Image © Ian Schneider via Unsplash

Connect and collaborate

Having experience of other sectors including civil society, finance and government can help us achieve better results. Think of moving between sectors, be a ‘tri-sector athlete’, generating a career informed by multiple perspectives. Or have friends across sectors. For too long, differences between NGOs and business have restricted progress on a range of environmental and social issues. The role of the NGO as a watchdog is absolutlely crucial, but we need to know when to set this aside – to move interchangeabley between confrontation and collaboration is key.

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If corporates are going to be part of the solution and they need to be, civil society has to find ways where we don’t simply treat them as the enemy. Pick your battles – don’t be confrontational the whole time.

With thanks to our contributors...

Anthony Abbotts Rockwool
Robert Barrington Transparency International UK
Mike Barry Marks & Spencer
Seb Beloe WHEB Asset Management, SustainAbility Council & alumni
Chris Benjamin PG&E
Merene Botsio Care International
Lindsay Clinton Intellecap & SustainAbility alumni
Bianca R. G. Conde Fibria Celulose S/A
Chris Coulter GlobeScan & SustainAbility Council
Maggie de Pree The Human Agency, League of Intrapreneurs & SustainAbility alumni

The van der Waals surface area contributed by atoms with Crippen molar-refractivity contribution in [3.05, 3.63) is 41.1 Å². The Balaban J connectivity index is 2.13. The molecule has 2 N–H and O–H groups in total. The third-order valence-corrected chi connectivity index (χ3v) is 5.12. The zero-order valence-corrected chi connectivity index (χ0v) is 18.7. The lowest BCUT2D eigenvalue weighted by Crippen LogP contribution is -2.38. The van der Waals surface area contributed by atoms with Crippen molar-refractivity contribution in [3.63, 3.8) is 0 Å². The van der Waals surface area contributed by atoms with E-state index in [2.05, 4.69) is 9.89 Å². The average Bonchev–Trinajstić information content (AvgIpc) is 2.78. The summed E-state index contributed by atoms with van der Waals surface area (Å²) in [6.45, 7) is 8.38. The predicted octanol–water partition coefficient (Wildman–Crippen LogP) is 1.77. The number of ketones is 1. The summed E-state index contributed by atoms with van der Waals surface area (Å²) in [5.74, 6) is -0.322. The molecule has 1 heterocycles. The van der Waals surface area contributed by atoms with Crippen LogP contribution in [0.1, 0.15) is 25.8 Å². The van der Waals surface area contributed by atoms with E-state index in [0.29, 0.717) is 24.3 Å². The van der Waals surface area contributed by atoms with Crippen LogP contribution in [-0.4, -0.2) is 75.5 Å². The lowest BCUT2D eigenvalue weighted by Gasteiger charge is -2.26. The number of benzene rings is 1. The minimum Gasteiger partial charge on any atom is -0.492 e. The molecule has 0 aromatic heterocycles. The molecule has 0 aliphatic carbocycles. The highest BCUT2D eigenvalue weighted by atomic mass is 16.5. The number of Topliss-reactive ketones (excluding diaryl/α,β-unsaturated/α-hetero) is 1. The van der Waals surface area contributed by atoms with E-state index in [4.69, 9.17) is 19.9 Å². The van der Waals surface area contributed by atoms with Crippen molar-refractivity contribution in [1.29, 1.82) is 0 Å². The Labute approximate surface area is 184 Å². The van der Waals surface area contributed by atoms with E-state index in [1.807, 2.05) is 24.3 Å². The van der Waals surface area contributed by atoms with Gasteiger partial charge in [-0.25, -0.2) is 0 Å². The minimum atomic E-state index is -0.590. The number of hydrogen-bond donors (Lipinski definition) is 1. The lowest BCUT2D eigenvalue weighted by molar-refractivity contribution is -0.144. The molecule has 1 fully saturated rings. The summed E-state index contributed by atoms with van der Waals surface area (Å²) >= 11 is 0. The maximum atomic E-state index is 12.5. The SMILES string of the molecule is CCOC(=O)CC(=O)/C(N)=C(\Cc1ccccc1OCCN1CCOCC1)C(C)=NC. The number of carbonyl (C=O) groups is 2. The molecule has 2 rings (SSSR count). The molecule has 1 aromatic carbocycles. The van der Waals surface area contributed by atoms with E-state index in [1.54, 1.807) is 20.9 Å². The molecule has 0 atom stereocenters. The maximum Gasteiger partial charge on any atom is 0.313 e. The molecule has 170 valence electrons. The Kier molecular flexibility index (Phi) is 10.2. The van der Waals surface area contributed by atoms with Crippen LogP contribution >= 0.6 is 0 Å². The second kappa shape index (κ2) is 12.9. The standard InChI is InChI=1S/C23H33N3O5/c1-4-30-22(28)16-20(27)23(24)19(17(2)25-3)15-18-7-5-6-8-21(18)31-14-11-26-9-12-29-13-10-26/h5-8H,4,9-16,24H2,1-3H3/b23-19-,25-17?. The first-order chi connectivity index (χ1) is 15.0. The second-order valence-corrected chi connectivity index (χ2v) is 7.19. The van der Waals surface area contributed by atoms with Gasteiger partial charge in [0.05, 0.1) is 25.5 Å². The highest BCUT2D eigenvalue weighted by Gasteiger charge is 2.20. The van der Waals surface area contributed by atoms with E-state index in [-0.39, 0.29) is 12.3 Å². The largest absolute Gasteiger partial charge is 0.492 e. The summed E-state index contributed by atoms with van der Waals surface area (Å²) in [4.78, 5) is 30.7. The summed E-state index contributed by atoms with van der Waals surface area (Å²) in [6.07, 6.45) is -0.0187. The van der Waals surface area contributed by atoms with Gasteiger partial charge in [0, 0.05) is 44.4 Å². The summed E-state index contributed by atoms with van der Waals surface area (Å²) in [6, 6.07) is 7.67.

Rob Frederick Brown-Forman Corporation
Jeanne-Marie Gescher author of Becoming China: The Story Behind the State & SustainAbility Council
Niel Golightly Shell/City of Houston & SustainAbility Council
Eva Grambye Danish Institute for Human Rights
Gary Kendall Nedbank & SustainAbility Council & alumni
Geoff Kendall Future-Fit Business Benchmark & SustainAbility alumni
Janice Lao Hong Kong and Shanghai Hotels
Hendrik-Jan Laseur Lead the Change & SustainAbility Council
Clarissa Lins Catavento & SustainAbility Council
Geoff Lye SustainAbility Non-Executive Director & alumni
Hiro Motoki E-Square
Diane Osgood independent
Kavita Prakash-Mani WWF, SustainAbility Council & alumni
John Schaetzl SustainAbility Lead Non-Executive Director
Koann Skrzyniarz Sustainable Brands
Lorraine Smith independent & SustainAbility alumni
Shankar Venkateswaran independent & SustainAbility alumni
Dominic Vergine ARM
Patrin Watanatada Bernard van Leer Foundation & SustainAbility alumni
Peter Zollinger Globalance Bank, SustainAbility Council & alumni

About the author

Zoë Arden

@zoearden

Sustainability story creator, strategist and researcher. Passionate about helping change agents in business be more effective. SustainAbility Associate.